Nature’s Apprentices

25 May 2023

Nature’s Apprentices: The Magic of the Peatlands
by Elizabeth Bekolay, illustrated by Jennifer Lynn Becker
Published by Your Nickel’s Worth Publishing
Review by Michelle Shaw
$19.95 ISBN 9781778690020

Every so often you come across a book that so inspires you that you want to eagerly hand it out to as many people as possible.

This is a book about the importance of the peatlands, which are a type of wetland. It’s a book that’s packed full of fascinating facts and educational resources. But it’s the story — a beautiful blend of ecology, fantasy and the joy of childhood adventures — that draws you in and enchants you.

Johnny and Marty are two brothers who spend time with their mother, a biologist, up north every summer in a cabin in the boreal forest. Friends nearby have a daughter Willow, who is about the same age as the boys and the three children love roaming the forest. Willow is fascinated with learning about different types of plants and frequently stops to draw one in her notebook. One day on one of their adventures they hear a flute playing a very old and beautiful melody and the children fall asleep. When they wake up, they discover they have shrunk to the size of a dew drop. They meet Horace and Rose – fairies — who explain that they need to teach the children everything they need for their future quest. The children discover a whole new world as they fly on the back of insects (Aeshna, a dragonfly and Sr Phid, a hoverfly) and experience heartache, adventure and incredible discoveries.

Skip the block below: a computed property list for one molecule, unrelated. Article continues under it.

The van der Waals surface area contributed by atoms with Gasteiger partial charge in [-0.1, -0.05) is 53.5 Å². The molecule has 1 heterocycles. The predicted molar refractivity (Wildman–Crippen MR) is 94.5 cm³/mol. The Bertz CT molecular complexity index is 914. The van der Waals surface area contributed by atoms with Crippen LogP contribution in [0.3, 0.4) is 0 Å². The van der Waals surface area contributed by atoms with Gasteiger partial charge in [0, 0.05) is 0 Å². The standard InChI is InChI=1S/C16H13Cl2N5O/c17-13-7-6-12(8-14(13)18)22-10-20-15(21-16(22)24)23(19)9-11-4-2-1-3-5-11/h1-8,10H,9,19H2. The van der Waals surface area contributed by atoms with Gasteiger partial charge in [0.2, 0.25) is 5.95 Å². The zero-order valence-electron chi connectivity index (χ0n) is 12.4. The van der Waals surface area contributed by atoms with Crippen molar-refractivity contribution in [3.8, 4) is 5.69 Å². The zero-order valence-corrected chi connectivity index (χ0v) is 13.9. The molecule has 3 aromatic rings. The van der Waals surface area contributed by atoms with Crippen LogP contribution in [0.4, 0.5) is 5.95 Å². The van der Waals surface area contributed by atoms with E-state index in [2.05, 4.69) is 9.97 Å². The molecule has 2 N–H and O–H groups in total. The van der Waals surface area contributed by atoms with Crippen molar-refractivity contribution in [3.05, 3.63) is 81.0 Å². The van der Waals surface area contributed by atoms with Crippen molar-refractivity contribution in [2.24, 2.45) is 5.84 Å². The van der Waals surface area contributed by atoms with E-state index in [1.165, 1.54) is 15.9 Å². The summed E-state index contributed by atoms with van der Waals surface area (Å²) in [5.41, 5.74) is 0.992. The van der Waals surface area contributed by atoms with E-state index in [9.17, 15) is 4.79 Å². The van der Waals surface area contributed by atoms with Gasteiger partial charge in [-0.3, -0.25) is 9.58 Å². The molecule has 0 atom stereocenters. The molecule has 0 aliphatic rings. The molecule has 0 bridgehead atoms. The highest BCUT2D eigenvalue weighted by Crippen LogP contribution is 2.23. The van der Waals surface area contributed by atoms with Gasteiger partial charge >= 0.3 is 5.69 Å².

I loved this book. The story is engaging, and the author explains scientific processes very clearly and practically. The children shrink so they can understand – literally – how things like photosynthesis and capillary action work, and the reader sees the natural world through their eyes.

Nature’s Apprentices inspired me so much. I had no idea about the destruction of the peatlands and how incredibly valuable they are to the ecosystem and the planet. After reading the book I went down so many Google rabbit holes finding out more about peatlands, mosses and carbon and understanding it in a way that I hadn’t really before.

There’s an extensive educational guide at the back of the book with detailed questions and projects. The map at the front of the book gives a great visual perspective of the children’s journey and makes the story almost interactive. The book also contains different types of visuals including photos, illustrations and diagrams which strengthen the visual narrative.

The author, Elizabeth Bekolay was born and raised in Prince Albert, Saskatchewan, and spent her childhood roaming the forests and rivers nearby. So, it’s not surprising that she grew up to become a nature-based educator, naturalist and writer. The book came about through a Kickstarter campaign after the author met illustrator and artist Jennifer Becker “over entomological discussions online”.


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